But soft, what light through yonder window breaks?
It is the east, and Juliet is the sun.
Arise, fair sun, and kill the envious moon,
Who is already sick and pale with grief
That thou, her maid, art far more fair than she. . .
The brightness of her cheek would shame those stars
As daylight doth a lamp; her eye in heaven
Would through the airy region stream so bright
Your brain visualizes words contained in sentences in this screen. The eye takes the words as physical stimuli of light rays and transduces them into electrical and chemical signals that can be interpreted by the brain to construct physical images. Light waves enter through the cornea, processing through the pupil to the center of the iris and retina. The neural signals initially processed by the retina travel via the axons of the ganglion cells through the optic nerves, dividing and partially crossing over into the optic chiasm and then travelling via the optic tracts to the lateral geniculate nucleus of the thalamus. Finally ending up in V2, V4, V5 and V6. These are then mapped onto a word form and the corresponding semantic representation within a syntactic framework.
The reason why, sometimes, a salty fluid chock full of proteins, water, mucus and oil is released from the lacrimal gland in the upper, outer region of your eye when one understands some passages of very good literature, is, however, still to be comprehended. The human ability to interpret and apprehend the imaginative vision of Shakespeare’s keenness expressed in this passage of aesthetic mental energy is very difficult to be accounted for the physicist’s objective. In fact, if those very same words were written in a foreign language to the reader, she would be able to read the words, without the understanding, since there would be visual stimulation and the cognitive function of reading without the elicitation of subjective experience.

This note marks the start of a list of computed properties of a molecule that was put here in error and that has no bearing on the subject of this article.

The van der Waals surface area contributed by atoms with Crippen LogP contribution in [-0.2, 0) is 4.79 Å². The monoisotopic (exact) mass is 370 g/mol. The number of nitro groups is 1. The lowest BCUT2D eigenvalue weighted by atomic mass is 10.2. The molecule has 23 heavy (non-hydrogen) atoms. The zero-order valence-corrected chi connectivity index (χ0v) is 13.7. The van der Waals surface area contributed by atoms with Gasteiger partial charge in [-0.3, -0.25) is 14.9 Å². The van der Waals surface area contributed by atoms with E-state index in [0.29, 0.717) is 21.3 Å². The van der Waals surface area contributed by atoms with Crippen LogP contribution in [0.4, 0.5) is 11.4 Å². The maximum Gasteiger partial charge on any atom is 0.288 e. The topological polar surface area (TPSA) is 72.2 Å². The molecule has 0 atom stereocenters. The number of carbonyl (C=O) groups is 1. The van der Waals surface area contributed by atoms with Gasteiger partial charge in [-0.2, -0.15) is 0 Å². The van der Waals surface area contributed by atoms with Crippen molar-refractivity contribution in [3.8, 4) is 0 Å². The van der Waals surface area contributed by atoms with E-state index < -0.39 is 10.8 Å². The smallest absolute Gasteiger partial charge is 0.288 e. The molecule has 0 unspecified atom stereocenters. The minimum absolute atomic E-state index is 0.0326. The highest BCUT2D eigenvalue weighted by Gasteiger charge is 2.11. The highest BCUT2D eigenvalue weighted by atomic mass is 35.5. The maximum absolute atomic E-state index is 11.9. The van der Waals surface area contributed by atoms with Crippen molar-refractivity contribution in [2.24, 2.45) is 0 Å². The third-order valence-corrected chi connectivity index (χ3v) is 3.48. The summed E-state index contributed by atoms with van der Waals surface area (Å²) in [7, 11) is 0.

The reader might argue that perchance if the physicist had broader understanding than he has about the anatomy, physiology and function of the nervous processes involved in reading, she might be able to explain such qualitative phenomena. Well that is fair enough, but let us further consider for instance the aesthetic experience of perceiving Michelangelo’s frescoes in Sistine Chapel. Subjective experience is beautifully described by James Joyce’s as aesthetic arrest, that is, “[t]he instant wherein that supreme quality of beauty, the clear radiance of the esthetic image, is apprehended luminously by the mind which has been arrested by its wholeness and fascinated by its harmony is the luminous silent stasis of esthetic pleasure, a spiritual state very like to that cardiac condition called the enchantment of the heart” (Joyce, 1993). Why would visual stimulation be accompanied by aesthetic experience and inspire Joyce’s insight on it? Such conditional experience remains yet unknown explanandum among the sciences of the brain and the mind. Can the study of neurons help us to understand what art creation is? Can the study of acoustics help us to understand Beethoven’s music? Truth is even if we were able to explain how perceptive sensory information is discriminated, integrated and reported, we would not be able to explain how it is experienced since those seem to constitute two different problems. Besides, “[t]here is no cognitive function such that we can say in advance that explanation of that function will automatically explain experience” (Chalmers, 2010, p. 7).
In fact, what does challenge the venture of the understanding of the qualitative aspects of experience through an exclusive neurophysiological filter is possibly the conspicuous fact that we still don’t know how to bridge, the easy problem of for instance, the cognitive function of reading, with the hard problem of, for instance, the ability to interpret pragmatic cues. In fact, why is the performance of cognitive functions, such as attention, perception, memory, language, accompanied by experience? Gretel Erlic’s vision acutely describes the well-known dichotomy between the easy and the hard problem,
“bodies of thoughts swim in the synaptic lake, sliding over receptors . . . How odd that we walk around with this bodies, live in them, die in them, make love with them, yet know almost nothing of their intimate works . . . Up to this point my living and breathing had been an act of faith. I existed but I didn’t know how (2010).